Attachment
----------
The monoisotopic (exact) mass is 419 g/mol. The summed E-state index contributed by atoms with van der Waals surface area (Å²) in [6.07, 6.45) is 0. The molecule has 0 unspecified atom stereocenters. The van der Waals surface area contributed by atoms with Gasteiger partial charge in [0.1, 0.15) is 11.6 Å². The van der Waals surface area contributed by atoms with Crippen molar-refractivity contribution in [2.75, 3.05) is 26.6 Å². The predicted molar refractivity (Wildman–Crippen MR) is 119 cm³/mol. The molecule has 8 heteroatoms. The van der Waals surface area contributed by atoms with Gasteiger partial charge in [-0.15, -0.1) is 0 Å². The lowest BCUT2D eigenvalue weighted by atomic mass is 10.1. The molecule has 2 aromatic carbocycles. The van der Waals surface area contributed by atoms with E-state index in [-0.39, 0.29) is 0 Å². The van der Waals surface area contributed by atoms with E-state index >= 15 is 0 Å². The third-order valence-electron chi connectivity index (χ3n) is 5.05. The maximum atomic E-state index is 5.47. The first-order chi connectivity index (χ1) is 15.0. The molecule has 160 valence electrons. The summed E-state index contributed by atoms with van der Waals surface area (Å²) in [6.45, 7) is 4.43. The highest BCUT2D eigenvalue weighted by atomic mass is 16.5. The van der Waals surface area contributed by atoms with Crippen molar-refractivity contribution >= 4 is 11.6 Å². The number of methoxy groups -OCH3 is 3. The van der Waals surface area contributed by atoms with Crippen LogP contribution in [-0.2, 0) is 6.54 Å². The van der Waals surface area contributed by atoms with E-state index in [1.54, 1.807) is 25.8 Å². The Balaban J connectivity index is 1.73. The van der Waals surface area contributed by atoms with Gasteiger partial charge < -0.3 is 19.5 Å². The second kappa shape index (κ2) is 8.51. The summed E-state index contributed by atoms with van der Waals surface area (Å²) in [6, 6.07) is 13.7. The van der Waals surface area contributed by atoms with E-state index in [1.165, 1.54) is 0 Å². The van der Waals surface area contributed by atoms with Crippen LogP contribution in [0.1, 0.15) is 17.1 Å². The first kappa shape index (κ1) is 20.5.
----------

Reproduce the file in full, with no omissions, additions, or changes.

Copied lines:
The monoisotopic (exact) mass is 419 g/mol. The summed E-state index contributed by atoms with van der Waals surface area (Å²) in [6.07, 6.45) is 0. The molecule has 0 unspecified atom stereocenters. The van der Waals surface area contributed by atoms with Gasteiger partial charge in [0.1, 0.15) is 11.6 Å². The van der Waals surface area contributed by atoms with Crippen molar-refractivity contribution in [2.75, 3.05) is 26.6 Å². The predicted molar refractivity (Wildman–Crippen MR) is 119 cm³/mol. The molecule has 8 heteroatoms. The van der Waals surface area contributed by atoms with Gasteiger partial charge in [-0.15, -0.1) is 0 Å². The lowest BCUT2D eigenvalue weighted by atomic mass is 10.1. The molecule has 2 aromatic carbocycles. The van der Waals surface area contributed by atoms with E-state index in [-0.39, 0.29) is 0 Å². The van der Waals surface area contributed by atoms with E-state index >= 15 is 0 Å². The third-order valence-electron chi connectivity index (χ3n) is 5.05. The maximum atomic E-state index is 5.47. The first-order chi connectivity index (χ1) is 15.0. The molecule has 160 valence electrons. The summed E-state index contributed by atoms with van der Waals surface area (Å²) in [6.45, 7) is 4.43. The highest BCUT2D eigenvalue weighted by atomic mass is 16.5. The van der Waals surface area contributed by atoms with Crippen molar-refractivity contribution >= 4 is 11.6 Å². The number of methoxy groups -OCH3 is 3. The van der Waals surface area contributed by atoms with Crippen LogP contribution in [-0.2, 0) is 6.54 Å². The van der Waals surface area contributed by atoms with E-state index in [1.54, 1.807) is 25.8 Å². The Balaban J connectivity index is 1.73. The van der Waals surface area contributed by atoms with Gasteiger partial charge < -0.3 is 19.5 Å². The second kappa shape index (κ2) is 8.51. The summed E-state index contributed by atoms with van der Waals surface area (Å²) in [6, 6.07) is 13.7. The van der Waals surface area contributed by atoms with E-state index in [1.165, 1.54) is 0 Å². The van der Waals surface area contributed by atoms with Crippen LogP contribution in [0.1, 0.15) is 17.1 Å². The first kappa shape index (κ1) is 20.5.